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Predictors of Obesity Bias among Exercise Science Students
Advances in Physiology Education
  • Jody L. Langdon, Georgia Southern University
  • Paul Rukavina, Adelphi University
  • Christy Greenleaf, University of Wisconsin-Milwaukee
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The purpose of the present study was to investigate particular psychosocial predictors of obesity bias in prehealth professionals, which include the internalization of athletic and general body ideals, perceived media pressure and information, and achievement goal orientations. Exercise science undergraduate students (n = 242) filled out a survey containing questions of demographic characteristics, achievement goals, social-cultural attitudes toward appearance (using Sociocultural Attitudes Towards Appearance Questionnaire-3), and obesity bias measurements (using the antifat attitudes test and fat phobia scale). The results indicated that students were explicitly biased toward overweight and obese individuals, held had high task and ego goals, and had high internalization of an athletic body type ideal, as determined by mean scores being above the median values for each scale. Internalization of the athletic body type predicted obesity bias for fat phobia, weight control blame, and physical/romantic attractiveness. In conclusion, exercise science students may enter programs socialized from society and sport, and, potentially, these psychosocial attitudes and beliefs may have implications to working with future clients, especially for those of the general population and those whose body shape and size are different than themselves.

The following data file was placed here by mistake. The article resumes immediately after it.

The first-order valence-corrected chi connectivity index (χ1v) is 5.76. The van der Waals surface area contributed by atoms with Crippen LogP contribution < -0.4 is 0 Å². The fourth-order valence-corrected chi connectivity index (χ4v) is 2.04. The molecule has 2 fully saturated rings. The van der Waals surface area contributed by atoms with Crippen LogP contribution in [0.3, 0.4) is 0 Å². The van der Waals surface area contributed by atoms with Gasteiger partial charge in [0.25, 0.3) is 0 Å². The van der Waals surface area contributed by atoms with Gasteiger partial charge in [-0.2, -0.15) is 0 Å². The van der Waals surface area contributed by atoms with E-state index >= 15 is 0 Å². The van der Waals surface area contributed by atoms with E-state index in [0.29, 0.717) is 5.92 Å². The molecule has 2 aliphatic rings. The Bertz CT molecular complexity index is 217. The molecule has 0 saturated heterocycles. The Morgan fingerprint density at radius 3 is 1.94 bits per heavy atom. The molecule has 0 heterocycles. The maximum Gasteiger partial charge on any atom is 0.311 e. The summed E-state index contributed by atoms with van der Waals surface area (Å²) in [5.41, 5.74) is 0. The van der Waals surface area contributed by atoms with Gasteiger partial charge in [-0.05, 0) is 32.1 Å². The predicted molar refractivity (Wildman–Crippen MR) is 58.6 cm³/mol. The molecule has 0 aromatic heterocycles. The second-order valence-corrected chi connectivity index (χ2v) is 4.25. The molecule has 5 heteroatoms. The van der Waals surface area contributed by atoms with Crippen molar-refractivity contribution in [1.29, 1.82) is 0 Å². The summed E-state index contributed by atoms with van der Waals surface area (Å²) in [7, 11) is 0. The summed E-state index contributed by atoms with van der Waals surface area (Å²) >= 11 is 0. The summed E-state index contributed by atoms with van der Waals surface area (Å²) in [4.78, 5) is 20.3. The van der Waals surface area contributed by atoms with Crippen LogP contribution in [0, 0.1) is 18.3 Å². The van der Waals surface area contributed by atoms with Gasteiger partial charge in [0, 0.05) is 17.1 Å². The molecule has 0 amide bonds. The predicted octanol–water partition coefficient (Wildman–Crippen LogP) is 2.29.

Citation Information
Jody L. Langdon, Paul Rukavina and Christy Greenleaf. "Predictors of Obesity Bias among Exercise Science Students" Advances in Physiology Education Vol. 40 Iss. 2 (2016) p. 157 - 164 ISSN: 1522-1229
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